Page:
885 F.2d 349
In re B.L. PEREGOY, Robert H. Carr, Douglas C. Peregoy, and
Barbara Ann Peregoy, Petitioners.
United States Court of Appeals,
Argued Aug. 18, 1989.
Decided Sept. 22, 1989.
Max E. Wilson (argued), Wilson, Wilson & Cupp, Mountain City, Tenn., for petitioners.
William C. Bovender, Hunter, Smith & Davis, Kingsport, Tenn., Michael V. Powell (argued), Locke, Purnell, Rain & Harrell, Dallas, Tex., for Phillips Petroleum Co., et al.
Robert D. Van de Vuurst, Johnson City, Tenn., Howard E. Jarvis, Baker, Worthington, Crossley, Stansberry & Woolf, Knoxville, Tenn., Robert P. Thibault, Brian S. West, Houston, Tex., for Texaco Inc.
Before GUY, BOGGS, and NORRIS, Circuit Judges.
RALPH B. GUY, Jr., Circuit Judge.
Pursuant to the provisions of 28 U.S.C. Sec. 1651 and Fed.R.App.P. 21, petitioners seek a writ of mandamus to compel the Honorable Thomas G. Hull, United States District Judge for the Eastern District of Tennessee, to set aside an order of transfer entered on May 18, 1989, pursuant to 28 U.S.C. Sec. 1406(a).1 "The remedy of mandamus is a drastic one, to be invoked only in extraordinary situations." Kerr v. United States District Court, 426 U.S. 394, 402, 96 S.Ct. 2119, 2123, 48 L.Ed.2d 725 (1976) (citations omitted).
Upon a review of this record, we find no extraordinary circumstances. On the contrary, we find that Judge Hull appropriately transferred this case to the United States District Court for the Eastern District of Texas. We will affirm.
On February 14, 1989, the four petitioners filed a complaint in the United States District Court for the Eastern District of Tennessee. Notwithstanding that the complaint seeks 200 billion dollars, it is brief and succinct. It states simply that: (1) plaintiffs (petitioners herein) are the legal heirs of Pelham Humphries; (2) that Pelham Humphries was the grantee of a league of land in Jefferson County, Texas (in 1835); and that (3) defendants have extracted oil, gas, and other minerals from this land from which they have derived money lawfully due to the plaintiffs. Not surprisingly, defendants responded by filing, in the alternative, a motion to dismiss, to transfer, or for summary judgment. Although, in our opinion, Judge Hull might have correctly granted any or all of these motions, he elected to take the most conservative course and transferred this case to the District Court for the Eastern District of Texas. Petitioners then filed this action seeking to have us compel Judge Hull to undo what he had done.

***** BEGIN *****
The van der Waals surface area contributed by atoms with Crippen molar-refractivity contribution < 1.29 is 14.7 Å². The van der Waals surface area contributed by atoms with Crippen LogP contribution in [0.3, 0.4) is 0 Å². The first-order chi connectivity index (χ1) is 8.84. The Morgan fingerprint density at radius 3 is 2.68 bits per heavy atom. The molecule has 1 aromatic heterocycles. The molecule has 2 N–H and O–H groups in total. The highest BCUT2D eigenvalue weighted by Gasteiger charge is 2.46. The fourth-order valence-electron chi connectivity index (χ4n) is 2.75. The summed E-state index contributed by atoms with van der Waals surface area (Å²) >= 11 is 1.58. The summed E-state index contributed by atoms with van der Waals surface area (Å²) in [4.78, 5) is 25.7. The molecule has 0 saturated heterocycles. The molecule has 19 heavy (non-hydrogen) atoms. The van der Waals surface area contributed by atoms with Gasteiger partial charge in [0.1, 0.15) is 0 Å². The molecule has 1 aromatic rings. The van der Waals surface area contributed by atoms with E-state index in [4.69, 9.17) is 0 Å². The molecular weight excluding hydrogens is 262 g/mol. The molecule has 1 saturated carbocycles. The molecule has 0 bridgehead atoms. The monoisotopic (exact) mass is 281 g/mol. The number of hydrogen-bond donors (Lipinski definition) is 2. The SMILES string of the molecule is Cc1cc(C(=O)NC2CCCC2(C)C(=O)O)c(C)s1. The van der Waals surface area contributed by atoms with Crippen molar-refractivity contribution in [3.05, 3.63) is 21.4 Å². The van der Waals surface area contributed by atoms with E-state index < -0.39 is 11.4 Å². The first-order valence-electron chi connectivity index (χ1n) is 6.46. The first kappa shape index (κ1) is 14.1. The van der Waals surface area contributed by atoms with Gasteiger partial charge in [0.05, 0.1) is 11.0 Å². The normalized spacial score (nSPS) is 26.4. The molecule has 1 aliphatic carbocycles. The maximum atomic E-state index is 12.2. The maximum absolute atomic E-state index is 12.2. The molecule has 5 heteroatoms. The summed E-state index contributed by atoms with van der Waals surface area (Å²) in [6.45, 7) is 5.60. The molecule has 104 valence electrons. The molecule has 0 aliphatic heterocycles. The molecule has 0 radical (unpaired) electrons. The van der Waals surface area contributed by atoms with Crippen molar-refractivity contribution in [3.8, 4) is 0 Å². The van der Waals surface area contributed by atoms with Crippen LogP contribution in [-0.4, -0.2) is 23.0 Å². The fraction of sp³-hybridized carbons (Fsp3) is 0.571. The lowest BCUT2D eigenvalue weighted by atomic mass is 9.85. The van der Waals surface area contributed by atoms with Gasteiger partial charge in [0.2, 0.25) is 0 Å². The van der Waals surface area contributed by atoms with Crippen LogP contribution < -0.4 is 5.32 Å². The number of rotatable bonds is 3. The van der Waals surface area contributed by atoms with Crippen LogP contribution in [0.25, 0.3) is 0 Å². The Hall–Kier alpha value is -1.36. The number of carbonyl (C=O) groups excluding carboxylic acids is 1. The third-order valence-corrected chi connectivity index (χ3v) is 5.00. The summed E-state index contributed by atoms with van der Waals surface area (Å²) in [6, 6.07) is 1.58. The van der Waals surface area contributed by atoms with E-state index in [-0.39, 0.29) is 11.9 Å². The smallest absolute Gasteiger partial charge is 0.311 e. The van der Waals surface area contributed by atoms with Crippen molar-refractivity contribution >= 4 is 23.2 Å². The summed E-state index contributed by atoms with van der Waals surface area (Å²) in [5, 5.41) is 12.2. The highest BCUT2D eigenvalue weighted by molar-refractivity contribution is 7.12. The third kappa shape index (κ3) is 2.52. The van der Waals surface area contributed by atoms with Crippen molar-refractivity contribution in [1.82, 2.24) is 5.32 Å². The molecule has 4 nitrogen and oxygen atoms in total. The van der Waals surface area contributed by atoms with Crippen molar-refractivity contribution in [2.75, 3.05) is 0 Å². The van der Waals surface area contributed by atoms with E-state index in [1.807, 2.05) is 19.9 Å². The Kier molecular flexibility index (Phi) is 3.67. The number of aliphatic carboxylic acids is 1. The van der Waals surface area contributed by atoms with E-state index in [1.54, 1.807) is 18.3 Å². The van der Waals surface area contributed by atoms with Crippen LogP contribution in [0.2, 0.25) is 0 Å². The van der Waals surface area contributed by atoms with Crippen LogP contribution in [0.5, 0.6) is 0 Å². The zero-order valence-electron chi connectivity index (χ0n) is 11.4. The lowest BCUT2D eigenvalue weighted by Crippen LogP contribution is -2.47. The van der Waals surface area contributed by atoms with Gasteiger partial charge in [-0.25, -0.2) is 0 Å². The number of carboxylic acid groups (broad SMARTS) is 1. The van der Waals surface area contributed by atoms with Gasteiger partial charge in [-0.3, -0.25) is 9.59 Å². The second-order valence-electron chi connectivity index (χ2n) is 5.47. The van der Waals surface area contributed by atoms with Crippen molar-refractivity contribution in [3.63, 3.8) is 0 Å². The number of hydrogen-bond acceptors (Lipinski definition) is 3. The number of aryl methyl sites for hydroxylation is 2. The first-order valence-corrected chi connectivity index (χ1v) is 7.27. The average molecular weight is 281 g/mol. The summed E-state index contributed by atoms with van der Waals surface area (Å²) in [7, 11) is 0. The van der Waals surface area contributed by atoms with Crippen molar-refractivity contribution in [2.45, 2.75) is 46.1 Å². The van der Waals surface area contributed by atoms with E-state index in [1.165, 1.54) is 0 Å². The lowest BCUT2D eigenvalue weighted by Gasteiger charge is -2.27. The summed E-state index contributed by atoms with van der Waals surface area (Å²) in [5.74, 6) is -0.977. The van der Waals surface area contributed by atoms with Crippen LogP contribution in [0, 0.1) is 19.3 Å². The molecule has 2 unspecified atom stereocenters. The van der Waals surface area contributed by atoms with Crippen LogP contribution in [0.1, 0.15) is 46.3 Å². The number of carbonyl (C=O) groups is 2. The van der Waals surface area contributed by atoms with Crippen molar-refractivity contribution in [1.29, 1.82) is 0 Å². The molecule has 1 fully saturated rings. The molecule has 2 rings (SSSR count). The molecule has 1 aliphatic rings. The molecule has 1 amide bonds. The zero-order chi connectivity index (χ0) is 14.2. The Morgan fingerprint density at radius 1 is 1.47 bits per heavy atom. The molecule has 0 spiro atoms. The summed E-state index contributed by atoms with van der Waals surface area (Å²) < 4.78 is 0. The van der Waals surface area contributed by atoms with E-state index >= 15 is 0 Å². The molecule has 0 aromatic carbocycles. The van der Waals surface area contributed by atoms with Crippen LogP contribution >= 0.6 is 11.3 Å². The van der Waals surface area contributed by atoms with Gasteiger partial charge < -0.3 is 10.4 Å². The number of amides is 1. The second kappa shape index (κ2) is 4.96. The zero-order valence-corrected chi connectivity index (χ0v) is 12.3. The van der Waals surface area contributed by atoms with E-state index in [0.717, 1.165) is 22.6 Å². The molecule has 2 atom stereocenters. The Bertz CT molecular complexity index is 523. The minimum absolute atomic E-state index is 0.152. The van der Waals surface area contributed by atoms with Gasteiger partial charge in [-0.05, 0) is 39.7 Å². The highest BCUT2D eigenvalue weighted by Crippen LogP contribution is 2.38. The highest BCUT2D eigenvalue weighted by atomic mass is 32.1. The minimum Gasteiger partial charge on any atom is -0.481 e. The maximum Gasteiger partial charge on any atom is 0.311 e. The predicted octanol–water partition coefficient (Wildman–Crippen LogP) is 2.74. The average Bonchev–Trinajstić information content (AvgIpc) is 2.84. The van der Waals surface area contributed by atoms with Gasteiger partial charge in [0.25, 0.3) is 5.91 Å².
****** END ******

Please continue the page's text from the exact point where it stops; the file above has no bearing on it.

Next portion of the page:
Judge Hull's order of transfer was predicated upon his conclusion that "[a]ctions trying title to land are local and not transitory. Local actions must be prosecuted where the thing on which the suit is founded is situated." (Citation omitted). Petitioners contend that this was error because they seek only royalties which are personal property making this a transitory action rather than an action in rem. Although petitioners argue that they seek neither title nor possession, they do admit that their claim is dependent upon their establishing that they are the rightful owners of the land covered by the Humphries land grant.